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Testing, Common Core officially on the legislature’s plate

A Republican-sponsored bill to delay rollout of new statewide tests and to require a new study of the state’s academic standards – which include the controversial Common Core Standards – was introduced in the Senate Monday.

That sets the stage for legislative debate on some of the nation’s most contentious education issues, although the odds may be long for passage of the bill.

Prime sponsor Sen. Vicki Marble, R-Fort Collins, told Chalkbeat Colorado last week that she hoped to find Democrats to sign on to the bill, but none were listed as sponsors at introduction. (Neither, interestingly, was Rep. Carole Murray, R-Castle Rock, and a senior GOP figure on education issues.) So Democratic majorities in both houses are a hurdle for Senate Bill 14-136 — not to mention the commitment of the Hickenlooper administration, the Department of Education and key legislators to the current standards and the plans for new tests.

The bill would delay by one year the rollout of the new statewide assessments in English language arts, mathematics, science and social studies. (One problem here is that new online science and social studies tests, to be given to one grade each in elementary, middle and high school, are scheduled for this spring.)

The bill also would create a Colorado Academic Standards Task Force to study implementation of the Colorado academic standards, including the Common Core. The task force, including legislators and public members appointed by chair of the State Board of Education, would have to issue recommendations by Dec. 15, 2015, which would be considered by the legislature and the state board. The bill also would require the Department of Education to hire an outside entity to conduct a cost-benefit analysis of implementing the new standards and new tests.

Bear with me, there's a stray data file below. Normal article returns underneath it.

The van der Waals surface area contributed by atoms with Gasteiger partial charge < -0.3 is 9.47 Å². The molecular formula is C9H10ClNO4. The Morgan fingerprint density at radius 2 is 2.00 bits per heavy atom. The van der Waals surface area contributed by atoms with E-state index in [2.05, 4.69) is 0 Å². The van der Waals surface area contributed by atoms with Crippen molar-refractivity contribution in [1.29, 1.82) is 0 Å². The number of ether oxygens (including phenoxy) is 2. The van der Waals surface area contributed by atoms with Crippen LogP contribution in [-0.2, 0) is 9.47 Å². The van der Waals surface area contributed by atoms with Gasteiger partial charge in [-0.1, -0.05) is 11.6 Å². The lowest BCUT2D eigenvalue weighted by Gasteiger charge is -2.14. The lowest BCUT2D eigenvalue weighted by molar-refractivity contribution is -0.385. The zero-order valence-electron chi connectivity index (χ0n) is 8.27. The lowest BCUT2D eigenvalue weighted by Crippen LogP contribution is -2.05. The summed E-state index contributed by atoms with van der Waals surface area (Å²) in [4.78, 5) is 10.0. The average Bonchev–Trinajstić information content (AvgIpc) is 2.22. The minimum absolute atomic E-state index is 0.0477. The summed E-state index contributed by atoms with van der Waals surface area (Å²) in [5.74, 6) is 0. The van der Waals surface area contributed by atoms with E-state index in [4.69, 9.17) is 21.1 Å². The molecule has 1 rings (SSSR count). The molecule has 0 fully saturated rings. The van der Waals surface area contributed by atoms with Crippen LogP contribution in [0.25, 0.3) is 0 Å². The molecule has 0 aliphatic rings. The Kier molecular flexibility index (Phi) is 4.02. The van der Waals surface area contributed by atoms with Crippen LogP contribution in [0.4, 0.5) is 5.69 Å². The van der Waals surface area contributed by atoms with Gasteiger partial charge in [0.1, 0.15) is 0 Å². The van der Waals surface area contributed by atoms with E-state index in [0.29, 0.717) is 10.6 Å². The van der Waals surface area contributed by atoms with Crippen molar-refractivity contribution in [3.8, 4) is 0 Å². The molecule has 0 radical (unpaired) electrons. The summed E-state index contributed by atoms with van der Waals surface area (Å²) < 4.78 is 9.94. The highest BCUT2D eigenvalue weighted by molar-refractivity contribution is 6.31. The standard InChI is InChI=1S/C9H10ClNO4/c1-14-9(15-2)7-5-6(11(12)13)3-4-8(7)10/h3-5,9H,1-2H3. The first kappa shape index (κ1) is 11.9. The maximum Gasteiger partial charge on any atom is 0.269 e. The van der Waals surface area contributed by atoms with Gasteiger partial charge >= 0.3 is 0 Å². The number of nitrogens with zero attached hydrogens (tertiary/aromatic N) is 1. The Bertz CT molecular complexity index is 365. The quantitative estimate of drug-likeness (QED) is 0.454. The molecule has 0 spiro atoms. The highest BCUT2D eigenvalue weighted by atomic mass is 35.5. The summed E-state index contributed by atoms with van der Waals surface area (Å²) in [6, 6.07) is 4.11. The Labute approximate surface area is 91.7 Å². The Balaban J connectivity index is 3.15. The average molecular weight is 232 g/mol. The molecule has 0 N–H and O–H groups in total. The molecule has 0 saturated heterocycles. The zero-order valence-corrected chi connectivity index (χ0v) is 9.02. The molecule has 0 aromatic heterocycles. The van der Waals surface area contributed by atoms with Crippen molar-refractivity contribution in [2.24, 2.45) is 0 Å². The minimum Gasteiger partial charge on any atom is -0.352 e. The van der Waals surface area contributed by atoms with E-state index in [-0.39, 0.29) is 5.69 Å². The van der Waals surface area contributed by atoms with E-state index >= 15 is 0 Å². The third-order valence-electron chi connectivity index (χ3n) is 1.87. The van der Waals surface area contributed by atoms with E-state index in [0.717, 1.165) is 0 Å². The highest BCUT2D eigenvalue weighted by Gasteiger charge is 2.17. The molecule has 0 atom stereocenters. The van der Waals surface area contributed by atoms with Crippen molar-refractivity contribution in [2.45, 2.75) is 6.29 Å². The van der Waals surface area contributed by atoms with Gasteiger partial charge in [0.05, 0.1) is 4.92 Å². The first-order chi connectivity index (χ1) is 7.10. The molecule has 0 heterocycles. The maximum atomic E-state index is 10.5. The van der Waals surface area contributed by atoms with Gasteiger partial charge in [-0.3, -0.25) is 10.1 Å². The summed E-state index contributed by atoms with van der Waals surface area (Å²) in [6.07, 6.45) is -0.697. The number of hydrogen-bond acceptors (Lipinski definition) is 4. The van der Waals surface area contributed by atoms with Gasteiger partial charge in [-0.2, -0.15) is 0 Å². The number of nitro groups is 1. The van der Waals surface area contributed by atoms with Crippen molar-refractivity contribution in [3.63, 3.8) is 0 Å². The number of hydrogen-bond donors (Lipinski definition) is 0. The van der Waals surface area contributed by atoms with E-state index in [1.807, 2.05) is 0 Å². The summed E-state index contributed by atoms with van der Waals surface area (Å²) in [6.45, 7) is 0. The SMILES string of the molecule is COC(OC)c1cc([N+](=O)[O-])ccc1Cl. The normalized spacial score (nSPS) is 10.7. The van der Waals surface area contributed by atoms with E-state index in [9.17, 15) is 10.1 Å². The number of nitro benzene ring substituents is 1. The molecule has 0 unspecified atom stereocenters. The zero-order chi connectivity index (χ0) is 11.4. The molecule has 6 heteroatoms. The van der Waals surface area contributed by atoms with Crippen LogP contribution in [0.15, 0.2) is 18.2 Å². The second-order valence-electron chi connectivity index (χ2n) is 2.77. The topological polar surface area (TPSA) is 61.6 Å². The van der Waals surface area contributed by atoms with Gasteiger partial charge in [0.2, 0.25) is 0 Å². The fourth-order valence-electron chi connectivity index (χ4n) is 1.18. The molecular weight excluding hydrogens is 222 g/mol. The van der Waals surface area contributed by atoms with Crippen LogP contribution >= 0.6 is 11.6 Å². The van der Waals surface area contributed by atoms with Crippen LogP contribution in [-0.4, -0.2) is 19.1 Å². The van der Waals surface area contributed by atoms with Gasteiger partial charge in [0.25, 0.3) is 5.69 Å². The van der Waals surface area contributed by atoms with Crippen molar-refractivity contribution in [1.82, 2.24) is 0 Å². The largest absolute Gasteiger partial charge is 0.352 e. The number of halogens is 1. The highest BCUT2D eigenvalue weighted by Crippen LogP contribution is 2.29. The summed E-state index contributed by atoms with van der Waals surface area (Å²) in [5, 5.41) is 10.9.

The bill has been assigned to the Senate Education Committee, but a hearing date hasn’t yet been set.

Marble also said last week that she’s working on a bill to strengthen protections for student data, a proposal that may have a better chance of gaining Democratic support. On the testing front, the Douglas County school board is advocating legislation that would give school districts greater flexibility in deciding which tests to give (see story).

Rep. Frank McNulty, R-Highlands Ranch, told Chalkbeat Monday that he’s talked about the issue with Dougco board members but doesn’t know yet if he’ll introduce a bill.

The testing-and-standards bill was among a flurry of new bills introduced Monday in the Senate, including five related to education. The new measures bring to 36 the number of education-related bills introduced so far this year.

Another measure of interest is Senate Bill 14-114, which would change the role and mission of Colorado State University Global Campus and allow it offer four-year bachelor’s degree programs instead of just junior- and senior-year classes that allow students to complete bachelor’s degrees. The measure is expected to get close scrutiny from other higher education sectors, particularly the community colleges, because of concerns about competition.

Also introduced Monday were:

  • Senate Bill 14-112 – This measure would make annual cash grants from the Building Excellent Schools Today construction program subject to legislative appropriation, meaning lawmakers could set an annual cap on the grants. The Capital Construction Assistance Board currently can spend whatever revenue it has available.
  • Senate Bill 14-124 – The bill would create a school turnaround leaders development program and grants in the Department of Education.
  • Senate Bill 14-139 – The proposal would increase the money available for a state charter school debt reserve fund and also increase the debt limits for another program that guarantees charter school bonds.

Use the Education Bill Tracker for links to bills texts and other information.

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